my painting

For like the third or fourth intensive in a row, the painting was easy. I can’t explain it, but it feels so good. After a couple of fast, warm-up paintings, I started one with absolutely no idea what I was going to paint. I started with my body, lying horizontally as in a bathtub, and as I was painting it, I sensed water under me, then blood, and finally I saw that she/I was dead! I’ve painted myself dead before, it was no big deal, but all the other times the body was still, devoid of life: still life. This time I became aware of all the biological processes that continue after the person dies. We like to say that death is a part of life, but life is also a part of death. We think it’s the end when the brain and heart stop, but there is so much else going on! I had a blast painting the organs rotting and the skin deteriorating and being consumed from within, some of it by fire, because of course the decay is very active—alive—and other creatures feed on the by-products.

So I painted water and blood and then a Being who was just there, observing and holding and honoring. It didn’t feel macabre at all; it was exciting to have this insight that seemed obvious when I thought about it but had never occurred to me before.

That painting put me in the groove, and when I started a new one I absolutely felt like it didn’t matter what I painted or even whether I knew what the images were: like a flower/vagina growing out of my dead body’s neck: no need to explain! (As if I could!)

I think Jan sent me this poem. It feels especially true in painting, but I can also feel it in my daily life.

Late, by myself, in the boat of myself,
no light and no land anywhere,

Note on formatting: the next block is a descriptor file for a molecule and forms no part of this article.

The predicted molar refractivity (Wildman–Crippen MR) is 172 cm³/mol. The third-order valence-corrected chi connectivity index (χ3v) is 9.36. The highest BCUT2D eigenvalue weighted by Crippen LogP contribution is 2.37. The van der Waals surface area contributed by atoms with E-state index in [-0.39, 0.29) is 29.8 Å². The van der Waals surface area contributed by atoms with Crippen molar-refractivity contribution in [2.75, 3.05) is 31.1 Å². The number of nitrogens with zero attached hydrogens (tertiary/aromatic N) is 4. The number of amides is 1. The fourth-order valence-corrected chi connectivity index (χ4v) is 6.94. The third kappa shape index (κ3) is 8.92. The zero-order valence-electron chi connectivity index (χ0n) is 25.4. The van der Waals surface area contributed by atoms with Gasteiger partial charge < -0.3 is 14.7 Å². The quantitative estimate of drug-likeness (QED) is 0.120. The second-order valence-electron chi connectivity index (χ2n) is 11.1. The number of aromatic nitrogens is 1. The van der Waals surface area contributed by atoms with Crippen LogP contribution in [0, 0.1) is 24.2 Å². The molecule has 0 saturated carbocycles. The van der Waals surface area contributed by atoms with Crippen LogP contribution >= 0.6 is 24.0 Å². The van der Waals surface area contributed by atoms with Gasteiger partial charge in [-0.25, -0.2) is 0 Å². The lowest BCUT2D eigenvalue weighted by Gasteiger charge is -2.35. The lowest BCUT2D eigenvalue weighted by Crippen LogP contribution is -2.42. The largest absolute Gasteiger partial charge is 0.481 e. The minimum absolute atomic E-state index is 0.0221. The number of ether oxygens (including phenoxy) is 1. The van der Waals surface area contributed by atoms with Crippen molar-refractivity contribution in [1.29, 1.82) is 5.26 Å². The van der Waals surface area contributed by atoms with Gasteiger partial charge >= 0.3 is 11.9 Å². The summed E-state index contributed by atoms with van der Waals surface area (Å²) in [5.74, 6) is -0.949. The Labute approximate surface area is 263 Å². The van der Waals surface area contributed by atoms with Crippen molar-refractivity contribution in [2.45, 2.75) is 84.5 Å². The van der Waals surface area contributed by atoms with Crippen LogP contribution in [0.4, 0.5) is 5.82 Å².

cloudcover thick.  I try to stay
just above the surface, yet I’m already under
and living within the ocean. 
 —Rumi

good times

Our little dining-out group held fast to our traditions: Lakeside for lunch on Saturday, dinner that night at Clement St. Bar & Grill, Alice’s on Sunday, Chloe’s on Monday, Tuesday, and Friday. Wednesday and Thursday were special, as I’ll explain.

Terry and I had a wonderful week together. Our morning routine was that I would get up first, take a shower, and make breakfast. She would then take her shower, we would eat, and she would clean up. She found out when garbage pick-up day was and volunteered to put it and the recycling out the night before. This was on Wednesday, our half day of painting, when we had a pizza lunch provided by the studio. After we finished eating we were treated to belly dancing by Claudia, amplified flute by Barbara accompanied by Alyssa’s beautiful singing, and then I-forget-what-it’s-called, a group poem? where we passed around the mic and added to the poem or made lovely or raucous sounds. I usually don’t feel comfortable during these purely social gatherings—harking back to high school cafeteria days, afraid no one would want to sit with me. I keep forgetting that I’m not 14 anymore. But Alyssa sat down next to me, Kate and Penni were close by, and we had rousing conversations in different configurations.